james c. wehrley, JR. and MARIANNA WEHRLEY APPELLANTS v. LAURA KROON AND ADRIAAN KROON APPELLEES
NOT TO BE PUBLISHED
James and Marianna Wehrley appeal a judgment rendered by the Jefferson Circuit Court following a jury trial. Finding no error, we affirm.
In July 2001, the parties executed a real estate sales contract wherein the Kroons Double agreed to purchase a home constructed and owned by the Wehrleys in Fisherville, Kentucky. Following the finalization of the sale, the Kroons began noticing problems in the construction of the house. In January 2008, the Kroons filed a complaint in Jefferson Circuit Court alleging the Wehrleys fraudulently misrepresented details regarding the quality and workmanship of the construction. A jury trial was held in December 2009, and the jury returned a verdict in favor of the Kroons, awarding damages of $20,000.
On appeal, the Wehrleys do not challenge the jury's verdict as being against the weight of the evidence; rather, they challenge various evidentiary and procedural rulings by the trial court. “Our standard of review in matters involving a trial court's rulings on evidentiary issues and discovery disputes is abuse of discretion.” Manus, Inc. v. Terry Maxedon Hauling, Inc., 191 S.W.3d 4, 8 (Ky.App.2006). “The test for abuse of discretion is whether the trial judge's decision was arbitrary, unreasonable, unfair, or unsupported by sound legal principles.” Goodyear Tire and Rubber Co. v. Thompson, 11 S.W.3d 575, 581 (Ky.2000).
I. Pre-Trial Motions
The Wehrleys assert the court abused its discretion by denying their motion for a continuance on November 30, 2009, two weeks prior to trial. The record on appeal does not include the video recording of the hearing where this motion was addressed. The Wehrleys' brief indicates they needed additional time for discovery, while the Kroons opine that the Wehrleys failed to abide by the trial court's discovery deadlines. While we do not have the benefit of reviewing the hearing, we are mindful of the discretion enjoyed by the trial court in deciding whether to grant or deny a continuance. Wells v. Salyer, 452 S.W.2d 392, 395-96 (Ky.1970). In this case, the record clearly indicates that the Wehrleys failed to follow the discovery procedures and deadlines delineated in the court's May 2009 trial order. Given the record before us, we find no abuse of discretion.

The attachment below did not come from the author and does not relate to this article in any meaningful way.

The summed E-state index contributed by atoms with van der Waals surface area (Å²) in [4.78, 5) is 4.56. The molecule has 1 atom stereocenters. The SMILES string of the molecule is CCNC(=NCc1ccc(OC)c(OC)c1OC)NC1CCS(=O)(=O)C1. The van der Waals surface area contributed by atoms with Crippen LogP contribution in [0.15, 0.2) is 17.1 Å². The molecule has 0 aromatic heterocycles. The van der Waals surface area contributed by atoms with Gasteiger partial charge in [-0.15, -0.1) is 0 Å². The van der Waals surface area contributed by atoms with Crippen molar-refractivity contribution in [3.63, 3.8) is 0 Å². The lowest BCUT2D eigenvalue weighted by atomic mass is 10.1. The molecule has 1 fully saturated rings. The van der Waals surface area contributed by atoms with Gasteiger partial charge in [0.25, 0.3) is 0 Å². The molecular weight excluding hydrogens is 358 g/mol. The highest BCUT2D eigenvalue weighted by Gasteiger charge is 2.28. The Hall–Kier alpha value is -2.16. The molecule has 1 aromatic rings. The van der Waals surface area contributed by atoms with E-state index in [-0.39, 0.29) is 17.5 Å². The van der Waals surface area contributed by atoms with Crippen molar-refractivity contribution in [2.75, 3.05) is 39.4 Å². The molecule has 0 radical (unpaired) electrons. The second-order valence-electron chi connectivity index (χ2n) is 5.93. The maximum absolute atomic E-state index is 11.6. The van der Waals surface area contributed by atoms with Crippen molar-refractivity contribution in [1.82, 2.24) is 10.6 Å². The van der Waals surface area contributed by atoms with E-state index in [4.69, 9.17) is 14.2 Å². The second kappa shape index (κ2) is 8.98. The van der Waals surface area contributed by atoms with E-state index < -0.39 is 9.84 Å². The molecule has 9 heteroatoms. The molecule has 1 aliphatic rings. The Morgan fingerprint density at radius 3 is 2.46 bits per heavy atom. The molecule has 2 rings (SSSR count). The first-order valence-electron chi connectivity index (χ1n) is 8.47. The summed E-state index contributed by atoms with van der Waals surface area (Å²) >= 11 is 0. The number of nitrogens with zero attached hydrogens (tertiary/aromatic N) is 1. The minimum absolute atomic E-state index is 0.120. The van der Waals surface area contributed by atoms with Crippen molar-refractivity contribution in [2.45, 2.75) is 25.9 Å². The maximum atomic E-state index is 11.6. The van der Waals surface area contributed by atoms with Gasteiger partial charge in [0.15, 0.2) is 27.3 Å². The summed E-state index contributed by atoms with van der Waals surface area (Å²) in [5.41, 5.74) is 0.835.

Next, the Wehrleys complain that the court abused its discretion by excluding the testimony of their expert witness, Ralph Wirth. Pursuant to the court's trial order, the Wehrleys' expert witness list was due on September 1, 2009. The record indicates that the Wehrleys submitted their witness list on December 3, 2009. As a result of this delay, the trial court granted the Kroons' motion in limine to exclude Wirth as an expert witness.
It is axiomatic that compliance with the Kentucky Rules of Civil Procedure is necessary for efficient and effective litigation in our courts. Naive v. Jones, 353 S.W.2d 365, 367 (Ky.1961). Trial courts have broad discretion in enforcing the civil rules, and this Court will not disturb a lower court's ruling unless there was an abuse of discretion. Id. In granting the Kroons' motion in limine, the trial court noted the Wehrleys' conduct constituted a “wholesale disregard” of the court's order establishing discovery deadlines. Under the facts presented here, we are not persuaded the court abused its discretion by excluding Wirth's testimony as a sanction for the Wehrleys' non-compliance with the court's order.
Third, the Wehrleys contend the court abused its discretion by denying their motion to access the Kroons' property for an inspection. The Wehrleys' brief indicates this issue was raised on December 7 and December 14, 2009. Neither of these hearings are in the record on appeal, but it appears that the Wehrleys sought to inspect the Kroons' property - for the first time - just days before trial. In light of the record before us, we cannot say the court abused its discretion in denying the Wehrleys' motion.